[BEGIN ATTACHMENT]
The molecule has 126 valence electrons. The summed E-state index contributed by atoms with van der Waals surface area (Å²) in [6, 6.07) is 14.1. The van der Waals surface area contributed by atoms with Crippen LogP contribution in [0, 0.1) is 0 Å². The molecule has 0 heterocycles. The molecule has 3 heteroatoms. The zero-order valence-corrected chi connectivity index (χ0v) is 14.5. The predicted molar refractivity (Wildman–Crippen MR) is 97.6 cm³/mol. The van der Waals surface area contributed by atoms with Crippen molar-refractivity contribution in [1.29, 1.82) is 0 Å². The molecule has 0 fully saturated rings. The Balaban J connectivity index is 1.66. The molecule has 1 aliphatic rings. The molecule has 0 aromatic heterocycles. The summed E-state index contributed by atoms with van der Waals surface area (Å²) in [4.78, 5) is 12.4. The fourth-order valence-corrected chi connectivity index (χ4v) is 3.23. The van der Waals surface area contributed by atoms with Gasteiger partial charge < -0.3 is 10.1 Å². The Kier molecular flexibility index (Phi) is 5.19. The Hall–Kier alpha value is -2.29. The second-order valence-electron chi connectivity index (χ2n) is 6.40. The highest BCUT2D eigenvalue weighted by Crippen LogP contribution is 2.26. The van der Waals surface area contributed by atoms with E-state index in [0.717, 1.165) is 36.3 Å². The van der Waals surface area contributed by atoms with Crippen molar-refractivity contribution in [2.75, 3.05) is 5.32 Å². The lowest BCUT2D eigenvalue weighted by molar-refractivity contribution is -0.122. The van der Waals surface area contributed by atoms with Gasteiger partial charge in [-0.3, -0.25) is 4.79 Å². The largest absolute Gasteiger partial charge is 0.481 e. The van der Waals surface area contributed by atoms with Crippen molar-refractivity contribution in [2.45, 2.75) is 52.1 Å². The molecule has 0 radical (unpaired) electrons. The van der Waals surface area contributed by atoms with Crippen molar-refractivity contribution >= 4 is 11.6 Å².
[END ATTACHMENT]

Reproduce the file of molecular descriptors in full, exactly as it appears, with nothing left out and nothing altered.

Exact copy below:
The molecule has 126 valence electrons. The summed E-state index contributed by atoms with van der Waals surface area (Å²) in [6, 6.07) is 14.1. The van der Waals surface area contributed by atoms with Crippen LogP contribution in [0, 0.1) is 0 Å². The molecule has 0 heterocycles. The molecule has 3 heteroatoms. The zero-order valence-corrected chi connectivity index (χ0v) is 14.5. The predicted molar refractivity (Wildman–Crippen MR) is 97.6 cm³/mol. The van der Waals surface area contributed by atoms with Crippen molar-refractivity contribution in [1.29, 1.82) is 0 Å². The molecule has 0 fully saturated rings. The Balaban J connectivity index is 1.66. The molecule has 1 aliphatic rings. The molecule has 0 aromatic heterocycles. The summed E-state index contributed by atoms with van der Waals surface area (Å²) in [4.78, 5) is 12.4. The fourth-order valence-corrected chi connectivity index (χ4v) is 3.23. The van der Waals surface area contributed by atoms with Gasteiger partial charge < -0.3 is 10.1 Å². The Kier molecular flexibility index (Phi) is 5.19. The Hall–Kier alpha value is -2.29. The second-order valence-electron chi connectivity index (χ2n) is 6.40. The highest BCUT2D eigenvalue weighted by Crippen LogP contribution is 2.26. The van der Waals surface area contributed by atoms with E-state index in [0.717, 1.165) is 36.3 Å². The van der Waals surface area contributed by atoms with Crippen molar-refractivity contribution in [2.75, 3.05) is 5.32 Å². The lowest BCUT2D eigenvalue weighted by molar-refractivity contribution is -0.122. The van der Waals surface area contributed by atoms with Gasteiger partial charge in [-0.3, -0.25) is 4.79 Å². The largest absolute Gasteiger partial charge is 0.481 e. The van der Waals surface area contributed by atoms with Crippen molar-refractivity contribution in [2.45, 2.75) is 52.1 Å². The molecule has 0 radical (unpaired) electrons. The van der Waals surface area contributed by atoms with Crippen molar-refractivity contribution >= 4 is 11.6 Å².